New Blog

I am no longer posting on this blog. I have a new political blog called The Burning Itch, which is updated regularly.

July 27, 2007

No, Fat Is Not Contagious

I awoke Thursday morning ready to read The Seattle Times. I'm sure many people read their local paper in the morning as well. It is an activity that seems retrospectively moot most of the time, since the paper mostly glosses over the news I already saw on the Internet the day before. But I digress.

I've become accustomed to sensationalism in the media, including in my newspaper. They have to make the lead story and the rest of the front page interesting to grab the attention of potential readers. I expect this, but I also expect that behind that relatively mundane sensationalist attired there to be some actual information. Unfortunately, Thursday morning my trusted newspaper let me down.

The lead story was about Boeing's 787 and its first flight coming up. It's at least a competent story, seeing as Seattle was once called the Jet City. But the story that took up the majority of page was actually one about a new study that had been released, titled "Is fat contagious?"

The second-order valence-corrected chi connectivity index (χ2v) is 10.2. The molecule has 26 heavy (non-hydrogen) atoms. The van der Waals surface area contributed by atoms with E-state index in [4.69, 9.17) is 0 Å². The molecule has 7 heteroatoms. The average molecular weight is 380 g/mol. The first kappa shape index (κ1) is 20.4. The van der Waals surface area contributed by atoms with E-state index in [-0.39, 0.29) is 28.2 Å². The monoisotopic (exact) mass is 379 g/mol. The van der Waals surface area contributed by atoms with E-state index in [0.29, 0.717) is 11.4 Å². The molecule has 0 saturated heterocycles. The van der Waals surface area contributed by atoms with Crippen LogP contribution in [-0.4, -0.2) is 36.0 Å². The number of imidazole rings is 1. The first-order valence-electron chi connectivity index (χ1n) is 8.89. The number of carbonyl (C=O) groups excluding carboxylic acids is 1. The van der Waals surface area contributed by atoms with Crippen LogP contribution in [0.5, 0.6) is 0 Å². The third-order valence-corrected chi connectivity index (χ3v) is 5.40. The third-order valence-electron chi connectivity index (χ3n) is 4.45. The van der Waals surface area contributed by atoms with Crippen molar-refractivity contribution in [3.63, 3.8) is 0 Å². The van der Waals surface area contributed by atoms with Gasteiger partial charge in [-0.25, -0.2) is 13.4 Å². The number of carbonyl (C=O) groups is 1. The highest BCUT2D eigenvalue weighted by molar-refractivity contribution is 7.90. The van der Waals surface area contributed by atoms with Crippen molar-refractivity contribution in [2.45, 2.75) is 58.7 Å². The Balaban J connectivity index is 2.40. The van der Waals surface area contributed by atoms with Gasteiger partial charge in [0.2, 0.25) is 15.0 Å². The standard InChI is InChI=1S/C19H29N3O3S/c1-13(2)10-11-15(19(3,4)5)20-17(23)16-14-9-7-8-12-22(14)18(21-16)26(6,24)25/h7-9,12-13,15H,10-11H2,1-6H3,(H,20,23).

The piece was written by The Washington Post and was quite disappointing. First off, the title asserts that fat can be "caught" from one person to another. According to the "study", being around people greatly increases your risk of being fat. I presume these assessment techniques would also find that bread causes people to commit crimes, since many criminals had carbohydrates in their system during criminal acts.

The article even states:
"[T]he researchers are not saying that obesity is literally caused by a virus or some other pathogen, or that factors such as poor diet, lack of exercise or genetics are unimportant.

Rather, the findings suggest that once a person becomes obese, for whatever reason, it may make it more socially acceptable for people close to him or her to gain weight, and that new social norms can proliferate quickly."

In other words, humans are affected by their environment. Bravo researchers, bravo. You've stumbled across a textbook from psych 101, applied some simple statistics, and magically you have what the Times calls a "trailblazing study." I just hope the next time they decide to ignore a fairly large story, such as the fact that US Attorney General may have lied under oath to Congress, that they actually obtain material that can even be considered news.

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